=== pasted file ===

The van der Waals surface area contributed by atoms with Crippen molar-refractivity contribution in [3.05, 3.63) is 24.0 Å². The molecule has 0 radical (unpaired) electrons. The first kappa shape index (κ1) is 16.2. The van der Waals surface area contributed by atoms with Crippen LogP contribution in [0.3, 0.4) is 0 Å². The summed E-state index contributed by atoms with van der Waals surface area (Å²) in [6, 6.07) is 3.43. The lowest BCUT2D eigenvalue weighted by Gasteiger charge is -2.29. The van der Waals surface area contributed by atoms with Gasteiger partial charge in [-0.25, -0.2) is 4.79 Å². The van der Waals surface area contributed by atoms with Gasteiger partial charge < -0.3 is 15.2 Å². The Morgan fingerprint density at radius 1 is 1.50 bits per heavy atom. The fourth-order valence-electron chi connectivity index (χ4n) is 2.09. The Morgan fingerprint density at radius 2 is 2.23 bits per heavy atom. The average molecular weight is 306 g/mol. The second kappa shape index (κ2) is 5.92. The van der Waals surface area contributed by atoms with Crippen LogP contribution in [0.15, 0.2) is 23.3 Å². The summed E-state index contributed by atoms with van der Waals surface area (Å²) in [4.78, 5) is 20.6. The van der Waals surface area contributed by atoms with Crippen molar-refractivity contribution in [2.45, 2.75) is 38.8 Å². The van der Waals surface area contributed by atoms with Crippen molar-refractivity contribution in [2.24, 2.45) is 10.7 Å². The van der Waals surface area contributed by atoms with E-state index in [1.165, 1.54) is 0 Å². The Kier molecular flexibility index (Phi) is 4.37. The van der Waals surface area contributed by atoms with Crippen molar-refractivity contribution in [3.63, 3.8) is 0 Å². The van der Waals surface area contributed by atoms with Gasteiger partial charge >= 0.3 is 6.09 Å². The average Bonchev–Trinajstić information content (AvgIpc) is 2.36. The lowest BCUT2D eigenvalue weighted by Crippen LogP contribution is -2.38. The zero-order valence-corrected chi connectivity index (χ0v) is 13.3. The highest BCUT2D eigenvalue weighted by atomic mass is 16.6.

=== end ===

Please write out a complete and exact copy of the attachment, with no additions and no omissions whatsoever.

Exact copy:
The van der Waals surface area contributed by atoms with Crippen molar-refractivity contribution in [3.05, 3.63) is 24.0 Å². The molecule has 0 radical (unpaired) electrons. The first kappa shape index (κ1) is 16.2. The van der Waals surface area contributed by atoms with Crippen LogP contribution in [0.3, 0.4) is 0 Å². The summed E-state index contributed by atoms with van der Waals surface area (Å²) in [6, 6.07) is 3.43. The lowest BCUT2D eigenvalue weighted by Gasteiger charge is -2.29. The van der Waals surface area contributed by atoms with Gasteiger partial charge in [-0.25, -0.2) is 4.79 Å². The van der Waals surface area contributed by atoms with Gasteiger partial charge < -0.3 is 15.2 Å². The Morgan fingerprint density at radius 1 is 1.50 bits per heavy atom. The fourth-order valence-electron chi connectivity index (χ4n) is 2.09. The Morgan fingerprint density at radius 2 is 2.23 bits per heavy atom. The average molecular weight is 306 g/mol. The second kappa shape index (κ2) is 5.92. The van der Waals surface area contributed by atoms with Crippen LogP contribution in [0.15, 0.2) is 23.3 Å². The summed E-state index contributed by atoms with van der Waals surface area (Å²) in [4.78, 5) is 20.6. The van der Waals surface area contributed by atoms with Crippen molar-refractivity contribution in [2.45, 2.75) is 38.8 Å². The van der Waals surface area contributed by atoms with Crippen molar-refractivity contribution in [2.24, 2.45) is 10.7 Å². The van der Waals surface area contributed by atoms with E-state index in [1.165, 1.54) is 0 Å². The Kier molecular flexibility index (Phi) is 4.37. The van der Waals surface area contributed by atoms with Crippen molar-refractivity contribution in [3.63, 3.8) is 0 Å². The van der Waals surface area contributed by atoms with Gasteiger partial charge >= 0.3 is 6.09 Å². The average Bonchev–Trinajstić information content (AvgIpc) is 2.36. The lowest BCUT2D eigenvalue weighted by Crippen LogP contribution is -2.38. The zero-order valence-corrected chi connectivity index (χ0v) is 13.3. The highest BCUT2D eigenvalue weighted by atomic mass is 16.6.